Jiwon Choi featured at LACE "Take My Money/ Take My Body"

This month, alumni Jiwon Choi is featured in the group show, Take My Money / Take My Body at Los Angeles Contemporary Exhibitions. The exhibition is an entry point for questions surrounding the promises of popular media within highly bureaucratic, surveilled, and macro-scaled communities such as corporations and nations. Whether a data-mining social platform, exploitative culture industry, or resurgent populist movement, these larger systems structure the very conditions in which we find our (best) selves, albeit at contentious costs and rapidly-inflating prices. Popular media is the emergent interface for such a transaction. What, then, can we make of the joyful feeling of being a willing subject, or one of many in a captive audience?

Still from  Parallel,  Jiwon Choi

Still from Parallel, Jiwon Choi

The productions and fan communities of K-Pop bring new critical vocabularies to bear on this discourse. Characterized by a dialectic of heartfelt engagement and cynical manipulation, K-Pop is a contested cultural stage where trans-Pacific choreographies of invasion, seduction, and disidentification unfold daily over live-stream. Grounded in works by an intergenerational group of artists from China, Cuba, South Korea, Spain and the United States, and supported by programming that reaches out to fans in Los Angeles, Take My Money / Take My Body adopts the verbs, exclamations, and affects of K-Pop and its constitutive communities as a theoretical framework to address the complexities of subjecthood, consumerism, and politics.

Seventeen Girlfriends , Jiwon Choi

Seventeen Girlfriends, Jiwon Choi

Jiwon Choi, born 1991 in South Korea, completed her MFA in photography, video, and related media at School of Visual Arts. She works in the mediums of moving images, and performance. She lives and works in New York City. Her recent exhibitions and screenings include “Parallel,” the Box, Wexner Center for the Arts, Columbus, Ohio, United States, “New Filmmakers”, Anthology Film Archives, New York, United States, “FLOW”, Raven Row, London.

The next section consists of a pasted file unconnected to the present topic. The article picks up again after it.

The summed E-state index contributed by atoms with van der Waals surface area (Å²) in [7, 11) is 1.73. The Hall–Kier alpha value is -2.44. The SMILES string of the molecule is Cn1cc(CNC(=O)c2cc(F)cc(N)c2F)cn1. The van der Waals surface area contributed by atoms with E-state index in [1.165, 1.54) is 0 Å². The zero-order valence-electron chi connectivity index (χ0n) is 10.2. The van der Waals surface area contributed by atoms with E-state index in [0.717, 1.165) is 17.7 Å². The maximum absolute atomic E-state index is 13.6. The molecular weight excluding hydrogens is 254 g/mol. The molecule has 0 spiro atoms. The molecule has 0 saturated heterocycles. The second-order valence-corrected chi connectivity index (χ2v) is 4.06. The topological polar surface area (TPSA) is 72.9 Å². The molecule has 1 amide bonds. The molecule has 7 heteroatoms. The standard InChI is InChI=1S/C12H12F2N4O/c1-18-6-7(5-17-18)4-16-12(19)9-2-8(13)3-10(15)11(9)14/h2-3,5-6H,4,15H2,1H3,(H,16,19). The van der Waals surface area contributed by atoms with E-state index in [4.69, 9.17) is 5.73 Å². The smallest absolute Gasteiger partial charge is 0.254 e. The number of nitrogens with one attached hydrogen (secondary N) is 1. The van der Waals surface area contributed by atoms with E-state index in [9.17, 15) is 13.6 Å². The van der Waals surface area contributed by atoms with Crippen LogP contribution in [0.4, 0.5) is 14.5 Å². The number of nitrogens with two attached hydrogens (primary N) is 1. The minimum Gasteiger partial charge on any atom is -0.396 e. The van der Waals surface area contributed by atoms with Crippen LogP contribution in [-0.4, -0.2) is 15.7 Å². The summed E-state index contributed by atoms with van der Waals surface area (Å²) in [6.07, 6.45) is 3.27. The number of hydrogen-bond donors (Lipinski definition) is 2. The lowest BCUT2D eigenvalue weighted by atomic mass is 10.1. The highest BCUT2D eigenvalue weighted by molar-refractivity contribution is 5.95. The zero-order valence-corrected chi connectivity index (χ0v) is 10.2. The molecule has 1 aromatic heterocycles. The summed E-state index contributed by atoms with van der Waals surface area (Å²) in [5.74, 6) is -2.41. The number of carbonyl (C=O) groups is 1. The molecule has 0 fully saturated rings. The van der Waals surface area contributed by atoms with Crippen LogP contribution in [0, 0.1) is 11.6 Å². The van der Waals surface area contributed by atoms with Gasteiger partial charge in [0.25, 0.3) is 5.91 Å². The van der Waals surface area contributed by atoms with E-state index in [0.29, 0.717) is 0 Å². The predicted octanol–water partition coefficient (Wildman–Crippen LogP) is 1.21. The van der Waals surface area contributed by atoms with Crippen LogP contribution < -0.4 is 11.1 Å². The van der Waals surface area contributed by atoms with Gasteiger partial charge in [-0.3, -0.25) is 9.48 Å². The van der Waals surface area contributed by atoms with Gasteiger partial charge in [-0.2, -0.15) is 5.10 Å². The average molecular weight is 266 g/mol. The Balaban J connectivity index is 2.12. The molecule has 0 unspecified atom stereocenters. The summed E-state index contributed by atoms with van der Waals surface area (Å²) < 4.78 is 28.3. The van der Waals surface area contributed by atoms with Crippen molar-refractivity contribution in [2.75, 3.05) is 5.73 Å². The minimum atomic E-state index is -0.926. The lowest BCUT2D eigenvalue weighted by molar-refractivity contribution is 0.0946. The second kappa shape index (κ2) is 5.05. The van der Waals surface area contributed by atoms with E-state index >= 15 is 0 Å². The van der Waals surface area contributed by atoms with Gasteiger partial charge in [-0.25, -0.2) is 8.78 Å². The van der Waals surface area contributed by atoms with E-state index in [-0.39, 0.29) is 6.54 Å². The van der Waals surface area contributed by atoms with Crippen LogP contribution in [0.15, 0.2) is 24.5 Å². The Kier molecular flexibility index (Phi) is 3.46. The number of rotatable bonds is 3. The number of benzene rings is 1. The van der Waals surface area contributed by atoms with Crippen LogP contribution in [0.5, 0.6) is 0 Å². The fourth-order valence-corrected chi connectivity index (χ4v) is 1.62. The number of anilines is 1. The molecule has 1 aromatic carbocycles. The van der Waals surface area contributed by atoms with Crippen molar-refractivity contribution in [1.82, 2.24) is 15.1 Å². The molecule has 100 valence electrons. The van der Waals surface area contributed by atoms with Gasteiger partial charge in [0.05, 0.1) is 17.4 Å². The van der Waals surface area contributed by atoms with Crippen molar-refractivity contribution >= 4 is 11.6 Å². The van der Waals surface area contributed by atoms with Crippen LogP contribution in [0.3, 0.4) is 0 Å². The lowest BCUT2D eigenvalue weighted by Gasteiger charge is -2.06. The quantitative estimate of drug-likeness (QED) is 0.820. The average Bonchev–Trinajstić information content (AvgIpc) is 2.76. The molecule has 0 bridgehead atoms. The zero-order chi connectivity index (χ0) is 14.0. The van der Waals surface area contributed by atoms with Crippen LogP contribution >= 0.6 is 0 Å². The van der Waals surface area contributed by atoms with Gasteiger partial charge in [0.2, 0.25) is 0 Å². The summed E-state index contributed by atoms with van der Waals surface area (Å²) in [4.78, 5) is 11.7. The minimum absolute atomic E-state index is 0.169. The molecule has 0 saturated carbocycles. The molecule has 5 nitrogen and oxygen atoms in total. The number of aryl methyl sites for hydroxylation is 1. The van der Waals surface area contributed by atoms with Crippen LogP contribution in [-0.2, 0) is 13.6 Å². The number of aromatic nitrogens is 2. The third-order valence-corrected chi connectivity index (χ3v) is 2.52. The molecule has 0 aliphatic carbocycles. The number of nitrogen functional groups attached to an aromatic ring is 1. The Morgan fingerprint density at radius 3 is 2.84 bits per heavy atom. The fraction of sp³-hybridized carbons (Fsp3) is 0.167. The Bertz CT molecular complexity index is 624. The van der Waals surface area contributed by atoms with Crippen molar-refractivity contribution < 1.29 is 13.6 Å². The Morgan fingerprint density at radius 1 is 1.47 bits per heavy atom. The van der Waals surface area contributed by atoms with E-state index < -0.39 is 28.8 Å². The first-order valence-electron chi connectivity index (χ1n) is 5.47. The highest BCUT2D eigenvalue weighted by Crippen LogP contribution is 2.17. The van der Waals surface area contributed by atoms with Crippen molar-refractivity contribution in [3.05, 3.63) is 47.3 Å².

Visit Take My Money/ Take My Body for more information about this group exhibition in Los Angeles, CA.

Choi is also showing work this month at Double Takes: Historic and Contemporary Film + Video at the Museum of Contemporary Art, Cleveland, and Shall we dance? at the Museum of European and Mediterranean Civilisations, Marseille, France.

Faculty and alumni featured in Photograph Magazine's 30th Anniversary Issue

This month, photograph magazine features work by thesis student Petros Lales and alum Pacifico Silano, with additional commentary by writers, artists, and MFA Photo/Video faculty Lucas Blalock, Lyle Rexer and Marvin Heiferman.

Writing on Lales's The Time Traveler, photographer Lucas Blalock asserts:

" space has at once given us a model for engaging with the virtualities latent in the material world, and new tools with which to picture them... [The Time Traveler] is funny and wise and weird. The eye contact is astonishing. Sci-Fi is all around us these days but rarely is it so convincing."

Petros Lales,  The Time Traveler , 2017.

Petros Lales, The Time Traveler, 2017.

Pacifico Silano,  Untitled (Mirror) , 2018.

Pacifico Silano, Untitled (Mirror), 2018.

Curator Marvin Heiferman says of Pacifico Silano's featured work Untitled (Mirror)

"The gutter-- in the publishing world and on city streets-- is a place we're often cautioned to avoid... the place where images butt up against each other with only a paper fold, white border, or staple separating one from the next. I haven't stopped thinking about this particular one since I first saw it because, spit right down the middle, it's about here versus there, nature and the nature of looking, and, of course, scenarios designed to excite."

In addition to these works highlighted in "photograph is 30," alumni Dinh Q. Lê and faculty Wardell Milan are featured artists in the January/February issue as well. Milan's first West Coast exhibition at the Fraenkel Gallery is highlighted as is Lê's retrospective at the San Jose Museum of Art in California. To read more from photograph magazine's 30th Anniversary Issue, visit the publication's site.